I’ll spare you the details. We talked for a while, we kissed some more, and eventually he wanted to get more serious. I shut him down immediately, telling him in no uncertain terms that all of my clothes would be staying on. At first he respected that, but eventually he tried to convince me to change my mind. After a couple of hours I left, promising to call him the next night when I was off work, but when it rolled around I was exhausted and had no interest in walking half an hour to his place. I messaged him and explained how tired I was, and that my roommate would be gone until late if he wanted to come by. His counter-offer? He would come over if I would show him my tits.

Pictured: the only boobies of mine that he would ever be seeing.

I just laughed and laughed. At one point I stopped long enough to explain to him that that’s not how it works, and we spent the next hour discussing the things he wanted to do with me and why it wasn’t going to happen. This is really the issue that I wanted to broach when I decided to write this post: the Chianti was honestly baffled by my refusal. Didn’t I like him? Didn’t I want to feel pleasure? Why? Why not?

At first I answered him: Yes, I liked him, but I didn’t know him and it wouldn’t give me pleasure to have sex with a stranger. And as for “why”—it was absolutely none of his business. I didn’t know him and I certainly didn’t trust him, but I didn’t owe him those explanations. All he needed to know was that my answer was no, and it wouldn’t change before he left on his month-long trip to Spain. Then he said something that really stuck with me: Some American girls do it.

Ladies, this is not a condemnation. It’s not a judgement. What you do with your body is your business, and you don’t owe anybody anything. This is purely a warning that a lot of foreign men see American women as easy, and they might try to take advantage of that. My roommate during this experience (let’s call her Amanda) was also seeing a guy during her short stay, and she had a similar discussion with him every time they spent time together. Over the past few months I’ve been verbally harassed on more than one occassion, and last week I was physically harassed by an old man. We’re talking a man easily in his sixties who brings newspapers by the gallery. Two days ago, while I was on my way home from a club, a guy completely changed directions so he could walk with me, even going so far as to put his arm around my shoulders even though I was clearly not interested. It wasn’t until I removed the offending arm that he took the hint and bailed. After all of this, I can’t even imagine what it’s like for women who are traditionally good-looking.

Pictured: what most of us think when you catcall.

Amanda and I were lucky in that our respective boys were only persistent and not outright aggressive, but we should not have to fucking consider ourselves lucky for that. The Chianti’s problem was his arrogance; maybe it was a combination of cultural norms and his obvious wealth, but he was not used to hearing the word “no.” Our brief fling ended when he told me that if I wouldn’t do anything “serious” with him, then he couldn’t see me. Maybe he expected me to cave when given such a drastic ultimatum. I mean, my answer should have been obvious, right? What else could I possibly say to that other than an enthusiastic “YES”?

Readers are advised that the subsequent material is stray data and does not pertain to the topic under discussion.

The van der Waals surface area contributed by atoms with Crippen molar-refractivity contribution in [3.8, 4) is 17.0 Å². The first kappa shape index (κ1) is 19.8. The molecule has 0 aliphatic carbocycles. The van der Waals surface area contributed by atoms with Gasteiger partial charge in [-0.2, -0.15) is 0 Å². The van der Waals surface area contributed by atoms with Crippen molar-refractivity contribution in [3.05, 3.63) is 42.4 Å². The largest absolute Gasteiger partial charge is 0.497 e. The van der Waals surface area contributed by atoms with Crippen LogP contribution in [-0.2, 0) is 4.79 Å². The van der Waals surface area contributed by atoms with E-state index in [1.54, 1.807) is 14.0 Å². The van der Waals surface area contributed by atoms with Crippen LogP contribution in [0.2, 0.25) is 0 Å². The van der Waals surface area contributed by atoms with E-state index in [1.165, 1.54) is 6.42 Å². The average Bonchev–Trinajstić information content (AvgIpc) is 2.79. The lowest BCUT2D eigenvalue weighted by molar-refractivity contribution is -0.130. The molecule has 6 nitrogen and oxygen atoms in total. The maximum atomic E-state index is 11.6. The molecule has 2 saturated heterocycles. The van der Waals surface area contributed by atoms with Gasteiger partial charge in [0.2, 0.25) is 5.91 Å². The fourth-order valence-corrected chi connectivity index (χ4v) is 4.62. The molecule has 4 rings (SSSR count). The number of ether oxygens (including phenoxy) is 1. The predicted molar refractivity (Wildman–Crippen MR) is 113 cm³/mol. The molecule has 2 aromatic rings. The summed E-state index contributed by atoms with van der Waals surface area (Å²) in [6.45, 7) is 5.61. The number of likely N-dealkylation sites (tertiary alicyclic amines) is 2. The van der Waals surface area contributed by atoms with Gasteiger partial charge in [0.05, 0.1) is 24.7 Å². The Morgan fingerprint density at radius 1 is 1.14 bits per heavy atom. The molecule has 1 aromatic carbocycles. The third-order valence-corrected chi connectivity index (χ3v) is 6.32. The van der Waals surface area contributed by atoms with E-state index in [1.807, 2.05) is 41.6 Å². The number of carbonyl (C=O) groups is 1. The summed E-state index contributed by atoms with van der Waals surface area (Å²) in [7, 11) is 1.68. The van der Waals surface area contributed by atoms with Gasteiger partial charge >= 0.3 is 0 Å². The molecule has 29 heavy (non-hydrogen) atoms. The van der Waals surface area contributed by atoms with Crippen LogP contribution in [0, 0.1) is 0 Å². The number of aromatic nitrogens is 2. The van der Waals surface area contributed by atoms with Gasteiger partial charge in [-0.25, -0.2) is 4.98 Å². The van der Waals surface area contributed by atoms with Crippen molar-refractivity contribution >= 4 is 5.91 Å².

Ha. I told him to get lost.

I’ll admit that the physical contact was nice, as was the attention before it went sour, but I am my mother’s daughter and I don’t respond well to manipulation attempts. This philosophy applies no matter where you are in the world: no one has the right to guilt or coerce you into doing something you don’t want to do. With few exceptions, Americans talk about the treatment of women in America or they discuss extreme examples from the rest of the world like genital mutilation or the complete absence of women’s rights, but I think we’ve neglected that middle ground: how women are treated in other developed countries. In some ways it’s an improvement (paid maternity leave, for example), but the day-to-day treatment doesn’t seem to be that different. If anything, it’s worse.

Here’s a hint that bears repeating, boys: my body is mine to do with as I please. It’s not your toy, it’s not your property, it’s not your entertainment. You do not have the right to put your arm around me, or walk so close to me that I’m tripping over you, or discuss in detail what you’d like to do to me. You have no right to me, no matter what I wear or how I act. Until the word “Yes” leaves my mouth, you treat me like the goddamn Arc of the Covenant.

Pictured: what will happen to the next guy who touches me without permission.

If you stuck it out to this point, thank you. I know this post is unusual given the rest of my blog, but it’s an issue that I wanted to discuss in the hope that female travelers will feel better prepared if they fly solo.

Until next time,